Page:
Yet, in that moment, they were all happy, even Yuki. Oil dappled their chins. Yuki stretched the long strands of cheese between her fingers and realized that with the Graychilds, she could fail. She could sleep all morning and not attend class. No one would care any more than they scolded the radiators for coughing, or the fridge light for going out. She could paint, and no one would tell her to practice math or kanji. They wouldn’t judge her work because they wouldn’t look at it. If she fell and fell and never hit the ground, was there really anything to distinguish it from flight?

March shuttled past and her parents’ departure date came. She waited with them for the airport car on the steps of their apartment—she’d been gone for a month and a half, and already it had stopped feeling like her apartment. Soon, it really wouldn’t be. She sat on the tile step and wondered when she’d sit there again. When had she last sat there? Her father wrote a list of numbers to call in an emergency and gave her twelve envelopes of cash, each with the month written in his neat script.

“Pocket money,” he said. “In case you need anything.”

Her mother asked her to write and handed her a bag.

“What’s this?” Yuki asked.

“Open it and see,” her mother replied.

It was food, boxes and boxes of food in her mother’s precious Tupperware. It would have taken all night to cook so much.

Two white hairs wound through her mother’s black bob. When had they grown? Yuki’s father had dressed up for the flight. He kissed her on the forehead. Cologne masked his usual scent.

Then, they were gone.

She was left holding a few pieces of paper and a bag of food. The white plastic handles strained from the quantity of boxes, and she had to lace her arms under it like a baby to support it. The weight fell against her chest and throat, though she knew that was not why they hurt so much. Her mother had packed a year of lunches into this one bag. When had she done it, alone in the kitchen? Her mother would always cook alone now. If her mother had had a choice, would she have stayed? Too late to ask now.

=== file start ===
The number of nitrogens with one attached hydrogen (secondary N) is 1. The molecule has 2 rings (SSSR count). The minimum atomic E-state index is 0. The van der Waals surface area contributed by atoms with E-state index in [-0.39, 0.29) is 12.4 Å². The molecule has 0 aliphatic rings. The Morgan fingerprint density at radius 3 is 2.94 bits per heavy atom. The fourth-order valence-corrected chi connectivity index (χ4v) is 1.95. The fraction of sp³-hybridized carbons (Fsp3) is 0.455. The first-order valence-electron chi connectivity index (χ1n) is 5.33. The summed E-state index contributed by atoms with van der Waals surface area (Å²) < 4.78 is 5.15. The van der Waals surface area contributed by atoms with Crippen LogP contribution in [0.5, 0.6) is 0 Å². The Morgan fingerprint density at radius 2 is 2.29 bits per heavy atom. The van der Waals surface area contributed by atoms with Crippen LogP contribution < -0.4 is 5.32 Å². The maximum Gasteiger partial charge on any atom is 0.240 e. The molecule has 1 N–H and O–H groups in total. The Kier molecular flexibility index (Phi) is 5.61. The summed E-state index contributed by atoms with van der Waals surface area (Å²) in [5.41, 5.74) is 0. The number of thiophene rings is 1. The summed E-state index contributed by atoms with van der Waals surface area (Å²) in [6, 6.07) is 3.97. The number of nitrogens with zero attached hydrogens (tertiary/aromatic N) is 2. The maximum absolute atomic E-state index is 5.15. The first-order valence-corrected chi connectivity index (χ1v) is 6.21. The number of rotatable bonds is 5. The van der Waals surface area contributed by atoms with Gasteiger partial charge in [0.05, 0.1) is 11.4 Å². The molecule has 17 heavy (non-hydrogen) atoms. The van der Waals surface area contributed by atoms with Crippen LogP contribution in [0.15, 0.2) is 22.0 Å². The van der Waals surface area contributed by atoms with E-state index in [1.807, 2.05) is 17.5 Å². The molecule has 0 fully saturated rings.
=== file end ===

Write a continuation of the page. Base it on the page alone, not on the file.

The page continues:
Yuki began to walk toward Odile’s apartment; although she knew she could not bring the food, she still clutched the bag. At the last block, she upended the bag, into a sidewalk trashcan. She told herself that it wouldn’t make a difference if it decomposed in her gut or in the trash.

Yuki fitted her key to Odile’s lock, but then pulled it out, darting back to the can to take a last look at the Tupperware rubble. Through the transparent plastic, she saw a brown sliver of eel. It was a taste she barely remembered, from a long-ago trip. Her father never ordered eel in the one Japanese restaurant he deemed authentic. He said it couldn’t compare to Kanda eel. The box lay beside banana skins and worse. A fly landed on the plastic. Yuki reached down and pried off the lid. The meat was sweet, rubbery, but still so good. She held the last bite in her mouth. She’d traded this taste for a new life and a new friend. Yuki promised herself she’d make something beautiful here and her mother would see that it had been worth it.

All day, she looked in the sky for planes but saw none. The sky was flat and still as a bathtub. The city felt oddly empty without them in it. She had the same light-headed feeling as not eating all day. 


Excerpted from Harmless Like You by Rowan Hisayo Buchanan. Copyright © 2016 by Rowan Hisasyo Buchanan. With permission of the publisher, W. W. Norton & Company, Inc. All rights reserved.


Rowan Hisayo Buchanan

Rowan Hisayo Buchanan received a BA from Columbia University, an MFA from the University of Wisconsin–Madison, and the Asian American Writers’ Workshop Margins Fellowship.